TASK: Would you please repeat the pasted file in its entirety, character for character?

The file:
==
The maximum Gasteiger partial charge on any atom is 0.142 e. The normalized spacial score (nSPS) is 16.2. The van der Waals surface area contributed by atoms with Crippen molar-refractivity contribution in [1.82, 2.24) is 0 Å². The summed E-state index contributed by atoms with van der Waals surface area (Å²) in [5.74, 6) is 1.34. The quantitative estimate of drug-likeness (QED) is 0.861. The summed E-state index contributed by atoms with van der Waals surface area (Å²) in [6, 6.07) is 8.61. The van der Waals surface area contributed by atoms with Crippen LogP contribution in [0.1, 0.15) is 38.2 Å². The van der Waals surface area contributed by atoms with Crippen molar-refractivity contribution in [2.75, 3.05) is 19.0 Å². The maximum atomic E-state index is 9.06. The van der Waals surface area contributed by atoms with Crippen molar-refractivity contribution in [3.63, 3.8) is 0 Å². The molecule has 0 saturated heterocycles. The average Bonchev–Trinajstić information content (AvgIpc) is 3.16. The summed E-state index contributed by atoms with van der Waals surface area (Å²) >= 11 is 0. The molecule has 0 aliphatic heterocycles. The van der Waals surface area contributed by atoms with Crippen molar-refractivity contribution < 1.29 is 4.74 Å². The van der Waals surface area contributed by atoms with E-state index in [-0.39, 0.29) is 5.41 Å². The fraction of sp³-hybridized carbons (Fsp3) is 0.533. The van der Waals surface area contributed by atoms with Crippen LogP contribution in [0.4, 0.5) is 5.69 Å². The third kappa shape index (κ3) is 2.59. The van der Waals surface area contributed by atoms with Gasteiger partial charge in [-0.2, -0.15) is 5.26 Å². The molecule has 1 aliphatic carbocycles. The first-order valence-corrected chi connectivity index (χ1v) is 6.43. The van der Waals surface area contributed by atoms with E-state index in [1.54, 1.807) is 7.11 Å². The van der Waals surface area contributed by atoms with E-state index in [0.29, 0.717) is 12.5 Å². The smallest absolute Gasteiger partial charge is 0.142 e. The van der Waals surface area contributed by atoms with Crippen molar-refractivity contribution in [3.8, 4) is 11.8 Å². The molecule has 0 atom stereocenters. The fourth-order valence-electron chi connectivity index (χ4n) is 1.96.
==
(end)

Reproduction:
The maximum Gasteiger partial charge on any atom is 0.142 e. The normalized spacial score (nSPS) is 16.2. The van der Waals surface area contributed by atoms with Crippen molar-refractivity contribution in [1.82, 2.24) is 0 Å². The summed E-state index contributed by atoms with van der Waals surface area (Å²) in [5.74, 6) is 1.34. The quantitative estimate of drug-likeness (QED) is 0.861. The summed E-state index contributed by atoms with van der Waals surface area (Å²) in [6, 6.07) is 8.61. The van der Waals surface area contributed by atoms with Crippen LogP contribution in [0.1, 0.15) is 38.2 Å². The van der Waals surface area contributed by atoms with Crippen molar-refractivity contribution in [2.75, 3.05) is 19.0 Å². The maximum atomic E-state index is 9.06. The van der Waals surface area contributed by atoms with Crippen molar-refractivity contribution in [3.63, 3.8) is 0 Å². The molecule has 0 saturated heterocycles. The average Bonchev–Trinajstić information content (AvgIpc) is 3.16. The summed E-state index contributed by atoms with van der Waals surface area (Å²) >= 11 is 0. The molecule has 0 aliphatic heterocycles. The van der Waals surface area contributed by atoms with Crippen molar-refractivity contribution < 1.29 is 4.74 Å². The van der Waals surface area contributed by atoms with E-state index in [-0.39, 0.29) is 5.41 Å². The fraction of sp³-hybridized carbons (Fsp3) is 0.533. The van der Waals surface area contributed by atoms with Crippen LogP contribution in [0.4, 0.5) is 5.69 Å². The third kappa shape index (κ3) is 2.59. The van der Waals surface area contributed by atoms with Gasteiger partial charge in [-0.2, -0.15) is 5.26 Å². The molecule has 1 aliphatic carbocycles. The first-order valence-corrected chi connectivity index (χ1v) is 6.43. The van der Waals surface area contributed by atoms with E-state index in [1.54, 1.807) is 7.11 Å². The van der Waals surface area contributed by atoms with E-state index in [0.29, 0.717) is 12.5 Å². The smallest absolute Gasteiger partial charge is 0.142 e. The van der Waals surface area contributed by atoms with Crippen molar-refractivity contribution in [3.8, 4) is 11.8 Å². The molecule has 0 atom stereocenters. The fourth-order valence-electron chi connectivity index (χ4n) is 1.96.